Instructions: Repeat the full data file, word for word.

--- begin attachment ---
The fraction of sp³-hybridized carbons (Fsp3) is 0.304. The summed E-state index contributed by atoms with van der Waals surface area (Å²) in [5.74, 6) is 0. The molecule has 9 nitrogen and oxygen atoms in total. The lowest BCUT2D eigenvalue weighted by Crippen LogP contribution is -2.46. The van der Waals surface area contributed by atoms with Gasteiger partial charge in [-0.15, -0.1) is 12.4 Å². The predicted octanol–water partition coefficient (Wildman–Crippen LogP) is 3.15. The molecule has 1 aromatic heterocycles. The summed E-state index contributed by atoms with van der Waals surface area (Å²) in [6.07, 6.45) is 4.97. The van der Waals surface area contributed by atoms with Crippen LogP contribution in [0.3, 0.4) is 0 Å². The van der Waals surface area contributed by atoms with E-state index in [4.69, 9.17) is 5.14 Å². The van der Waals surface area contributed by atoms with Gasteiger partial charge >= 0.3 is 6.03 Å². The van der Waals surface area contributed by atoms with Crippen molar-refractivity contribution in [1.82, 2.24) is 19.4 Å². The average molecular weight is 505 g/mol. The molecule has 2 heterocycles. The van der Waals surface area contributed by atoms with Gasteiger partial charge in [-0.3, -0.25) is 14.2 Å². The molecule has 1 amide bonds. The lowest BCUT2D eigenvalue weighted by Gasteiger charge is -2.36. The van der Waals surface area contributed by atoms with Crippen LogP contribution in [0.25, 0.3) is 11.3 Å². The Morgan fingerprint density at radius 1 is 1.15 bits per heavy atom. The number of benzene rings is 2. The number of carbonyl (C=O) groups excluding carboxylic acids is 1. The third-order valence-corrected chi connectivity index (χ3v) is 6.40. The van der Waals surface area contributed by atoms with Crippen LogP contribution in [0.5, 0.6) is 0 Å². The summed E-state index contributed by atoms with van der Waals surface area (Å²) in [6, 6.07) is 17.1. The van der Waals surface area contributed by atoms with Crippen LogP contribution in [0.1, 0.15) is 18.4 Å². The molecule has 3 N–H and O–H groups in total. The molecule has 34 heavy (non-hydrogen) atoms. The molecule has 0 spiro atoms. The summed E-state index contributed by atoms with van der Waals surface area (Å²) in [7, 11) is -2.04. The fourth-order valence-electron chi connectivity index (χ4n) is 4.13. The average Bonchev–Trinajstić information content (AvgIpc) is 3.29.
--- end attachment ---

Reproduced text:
The fraction of sp³-hybridized carbons (Fsp3) is 0.304. The summed E-state index contributed by atoms with van der Waals surface area (Å²) in [5.74, 6) is 0. The molecule has 9 nitrogen and oxygen atoms in total. The lowest BCUT2D eigenvalue weighted by Crippen LogP contribution is -2.46. The van der Waals surface area contributed by atoms with Gasteiger partial charge in [-0.15, -0.1) is 12.4 Å². The predicted octanol–water partition coefficient (Wildman–Crippen LogP) is 3.15. The molecule has 1 aromatic heterocycles. The summed E-state index contributed by atoms with van der Waals surface area (Å²) in [6.07, 6.45) is 4.97. The van der Waals surface area contributed by atoms with Crippen LogP contribution in [0.3, 0.4) is 0 Å². The van der Waals surface area contributed by atoms with E-state index in [4.69, 9.17) is 5.14 Å². The van der Waals surface area contributed by atoms with Gasteiger partial charge >= 0.3 is 6.03 Å². The van der Waals surface area contributed by atoms with Crippen molar-refractivity contribution in [1.82, 2.24) is 19.4 Å². The average molecular weight is 505 g/mol. The molecule has 2 heterocycles. The van der Waals surface area contributed by atoms with Gasteiger partial charge in [-0.3, -0.25) is 14.2 Å². The molecule has 1 amide bonds. The lowest BCUT2D eigenvalue weighted by Gasteiger charge is -2.36. The van der Waals surface area contributed by atoms with Crippen LogP contribution in [0.25, 0.3) is 11.3 Å². The Morgan fingerprint density at radius 1 is 1.15 bits per heavy atom. The number of benzene rings is 2. The number of carbonyl (C=O) groups excluding carboxylic acids is 1. The third-order valence-corrected chi connectivity index (χ3v) is 6.40. The van der Waals surface area contributed by atoms with Crippen LogP contribution in [0.5, 0.6) is 0 Å². The summed E-state index contributed by atoms with van der Waals surface area (Å²) in [6, 6.07) is 17.1. The van der Waals surface area contributed by atoms with Crippen LogP contribution in [0.1, 0.15) is 18.4 Å². The molecule has 3 N–H and O–H groups in total. The molecule has 34 heavy (non-hydrogen) atoms. The molecule has 0 spiro atoms. The summed E-state index contributed by atoms with van der Waals surface area (Å²) in [7, 11) is -2.04. The fourth-order valence-electron chi connectivity index (χ4n) is 4.13. The average Bonchev–Trinajstić information content (AvgIpc) is 3.29.